Topic: Now I Know

I've always wondered about the subtle differences between Celtic, bluegrass and old time music........

http://bluegrassnation.org/link_type/th … explained/

DE

I want to read my own water, choose my own path, write my own songs

Re: Now I Know

Blended whiskey, home made whiskey, rot gut store bought whiskey, consecutively.

Granted B chord amnesty by King of the Mutants (Long live the king).
If it comes from the heart and you add a few beers... it'll be awesome! - Mekidsmom
When in doubt ... hats. - B.G. Dude

Re: Now I Know

That is awesome.

Someday we'll win this thing...

[url=http://www.aclosesecond.com]www.aclosesecond.com[/url]

Re: Now I Know

I put it on my facebok LOLOL very cool

“It’s like a Jab, you got the squeeze and you got the attack, you got the guitar and the emotion behind the song. 
You can plug into a Marshall, but if you are not attacking it,  it's just going to sound so-so.  If the song doesn't grove, you are just bashing through chords” .
-- Mike Ness,  Social Distortion

Re: Now I Know

Here in Eastern Canada, the local bluegrassers are very particular about what kinds of instruments "qualify" as true bluegrass instruments or not. In particular, the only form of percussion the purists will allow is a solid "chop" on the mandolin.

I was told about a campfire jam session at the Stan Rogers Festival in Canso a few years ago. Local legend J. P. Cormier was there, and some newbie showed up with set of spoons. He did his clickety-clack thing through the first couple of tunes, before J.P. asked if he could see the spoons, saying he had never heard such a unique tone from a set of spoons. The chap felt honored that his kitchen spoons had impressed J.P. so much, and gladly passed them over. J.P. stood up and drove them a long throw into the nearby woods, and said to the guy: "Don't ever bring a set of spoons to a bluegrass festival again!"

Buddy was quite shocked, but the point was made and everyone had a good laugh.

Re: Now I Know

Tenement Funster wrote:

Here in Eastern Canada, the local bluegrassers are very particular about what kinds of instruments "qualify" as true bluegrass instruments or not. In particular, the only form of percussion the purists will allow is a solid "chop" on the mandolin.

I was told about a campfire jam session at the Stan Rogers Festival in Canso a few years ago. Local legend J. P. Cormier was there, and some newbie showed up with set of spoons. He did his clickety-clack thing through the first couple of tunes, before J.P. asked if he could see the spoons, saying he had never heard such a unique tone from a set of spoons. The chap felt honored that his kitchen spoons had impressed J.P. so much, and gladly passed them over. J.P. stood up and drove them a long throw into the nearby woods, and said to the guy: "Don't ever bring a set of spoons to a bluegrass festival again!"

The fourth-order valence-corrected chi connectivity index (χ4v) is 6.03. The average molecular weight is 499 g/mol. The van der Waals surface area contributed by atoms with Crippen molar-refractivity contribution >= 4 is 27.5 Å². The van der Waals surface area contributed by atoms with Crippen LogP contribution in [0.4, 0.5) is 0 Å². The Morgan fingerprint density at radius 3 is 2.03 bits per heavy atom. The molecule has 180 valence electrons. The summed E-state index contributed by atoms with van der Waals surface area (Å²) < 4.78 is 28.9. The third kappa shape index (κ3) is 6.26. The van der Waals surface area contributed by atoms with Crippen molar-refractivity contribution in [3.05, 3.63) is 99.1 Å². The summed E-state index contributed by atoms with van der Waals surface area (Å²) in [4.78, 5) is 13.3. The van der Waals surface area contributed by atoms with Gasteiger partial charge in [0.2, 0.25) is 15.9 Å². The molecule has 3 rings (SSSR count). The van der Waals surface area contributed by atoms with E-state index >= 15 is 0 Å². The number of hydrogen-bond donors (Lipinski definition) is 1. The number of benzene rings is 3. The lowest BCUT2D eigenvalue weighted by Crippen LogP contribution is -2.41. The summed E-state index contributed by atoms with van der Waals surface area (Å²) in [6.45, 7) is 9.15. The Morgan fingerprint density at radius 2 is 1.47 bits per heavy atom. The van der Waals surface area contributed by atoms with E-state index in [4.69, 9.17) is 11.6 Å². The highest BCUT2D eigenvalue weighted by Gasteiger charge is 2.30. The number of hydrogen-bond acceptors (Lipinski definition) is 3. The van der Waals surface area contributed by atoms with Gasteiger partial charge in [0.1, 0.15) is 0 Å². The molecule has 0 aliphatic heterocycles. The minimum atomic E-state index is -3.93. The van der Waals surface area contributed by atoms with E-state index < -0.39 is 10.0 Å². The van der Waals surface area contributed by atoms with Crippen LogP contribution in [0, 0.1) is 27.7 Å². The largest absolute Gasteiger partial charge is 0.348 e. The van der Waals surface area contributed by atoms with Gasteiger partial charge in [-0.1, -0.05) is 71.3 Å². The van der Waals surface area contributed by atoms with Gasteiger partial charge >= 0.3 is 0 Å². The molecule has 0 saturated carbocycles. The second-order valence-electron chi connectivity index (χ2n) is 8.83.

Buddy was quite shocked, but the point was made and everyone had a good laugh.

I love bluegrass music but am not that fond of most old campfire bluegrass pickers.  They seem kind of snobbish, as if there is only one way to play a bluegrass song. The way I see it, they aren't doing anything that a CD player can't do. 

DE

I want to read my own water, choose my own path, write my own songs

Re: Now I Know

Dirty Ed wrote:
Tenement Funster wrote:

Here in Eastern Canada, the local bluegrassers are very particular about what kinds of instruments "qualify" as true bluegrass instruments or not. In particular, the only form of percussion the purists will allow is a solid "chop" on the mandolin.

I was told about a campfire jam session at the Stan Rogers Festival in Canso a few years ago. Local legend J. P. Cormier was there, and some newbie showed up with set of spoons. He did his clickety-clack thing through the first couple of tunes, before J.P. asked if he could see the spoons, saying he had never heard such a unique tone from a set of spoons. The chap felt honored that his kitchen spoons had impressed J.P. so much, and gladly passed them over. J.P. stood up and drove them a long throw into the nearby woods, and said to the guy: "Don't ever bring a set of spoons to a bluegrass festival again!"

Buddy was quite shocked, but the point was made and everyone had a good laugh.

I love bluegrass music but am not that fond of most old campfire bluegrass pickers.  They seem kind of snobbish, as if there is only one way to play a bluegrass song. The way I see it, they aren't doing anything that a CD player can't do. 

DE

Yeah that.  I'd have tossed J.P. out in the woods after that with instructions not to come back until he had my spoons.

Someday we'll win this thing...

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